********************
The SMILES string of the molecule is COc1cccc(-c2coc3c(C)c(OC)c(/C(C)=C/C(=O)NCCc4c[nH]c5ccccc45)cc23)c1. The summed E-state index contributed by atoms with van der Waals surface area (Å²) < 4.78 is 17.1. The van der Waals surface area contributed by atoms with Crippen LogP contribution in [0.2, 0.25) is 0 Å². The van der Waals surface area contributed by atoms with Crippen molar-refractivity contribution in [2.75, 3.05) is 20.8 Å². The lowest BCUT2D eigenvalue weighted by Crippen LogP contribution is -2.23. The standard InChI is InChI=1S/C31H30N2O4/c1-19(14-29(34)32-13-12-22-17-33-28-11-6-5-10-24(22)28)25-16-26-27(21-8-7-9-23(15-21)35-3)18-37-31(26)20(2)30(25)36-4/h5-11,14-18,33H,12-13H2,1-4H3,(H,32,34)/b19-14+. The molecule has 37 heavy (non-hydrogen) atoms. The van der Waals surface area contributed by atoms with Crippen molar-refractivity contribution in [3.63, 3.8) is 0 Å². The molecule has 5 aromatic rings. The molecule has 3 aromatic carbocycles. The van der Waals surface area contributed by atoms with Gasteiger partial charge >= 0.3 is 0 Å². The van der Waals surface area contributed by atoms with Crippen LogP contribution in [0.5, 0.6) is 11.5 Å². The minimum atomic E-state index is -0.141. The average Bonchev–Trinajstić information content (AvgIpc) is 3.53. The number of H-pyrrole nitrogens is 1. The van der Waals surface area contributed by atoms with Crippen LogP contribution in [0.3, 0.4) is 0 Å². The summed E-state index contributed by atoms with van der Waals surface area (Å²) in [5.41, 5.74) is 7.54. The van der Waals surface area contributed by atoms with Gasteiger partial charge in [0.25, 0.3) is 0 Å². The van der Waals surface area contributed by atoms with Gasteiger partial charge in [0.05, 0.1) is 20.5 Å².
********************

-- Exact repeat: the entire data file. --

The SMILES string of the molecule is COc1cccc(-c2coc3c(C)c(OC)c(/C(C)=C/C(=O)NCCc4c[nH]c5ccccc45)cc23)c1. The summed E-state index contributed by atoms with van der Waals surface area (Å²) < 4.78 is 17.1. The van der Waals surface area contributed by atoms with Crippen LogP contribution in [0.2, 0.25) is 0 Å². The van der Waals surface area contributed by atoms with Crippen molar-refractivity contribution in [2.75, 3.05) is 20.8 Å². The lowest BCUT2D eigenvalue weighted by Crippen LogP contribution is -2.23. The standard InChI is InChI=1S/C31H30N2O4/c1-19(14-29(34)32-13-12-22-17-33-28-11-6-5-10-24(22)28)25-16-26-27(21-8-7-9-23(15-21)35-3)18-37-31(26)20(2)30(25)36-4/h5-11,14-18,33H,12-13H2,1-4H3,(H,32,34)/b19-14+. The molecule has 37 heavy (non-hydrogen) atoms. The van der Waals surface area contributed by atoms with Crippen molar-refractivity contribution in [3.63, 3.8) is 0 Å². The molecule has 5 aromatic rings. The molecule has 3 aromatic carbocycles. The van der Waals surface area contributed by atoms with Gasteiger partial charge >= 0.3 is 0 Å². The van der Waals surface area contributed by atoms with Crippen LogP contribution in [0.5, 0.6) is 11.5 Å². The minimum atomic E-state index is -0.141. The average Bonchev–Trinajstić information content (AvgIpc) is 3.53. The number of H-pyrrole nitrogens is 1. The van der Waals surface area contributed by atoms with Crippen LogP contribution in [0.3, 0.4) is 0 Å². The summed E-state index contributed by atoms with van der Waals surface area (Å²) in [5.41, 5.74) is 7.54. The van der Waals surface area contributed by atoms with Gasteiger partial charge in [0.25, 0.3) is 0 Å². The van der Waals surface area contributed by atoms with Gasteiger partial charge in [0.05, 0.1) is 20.5 Å².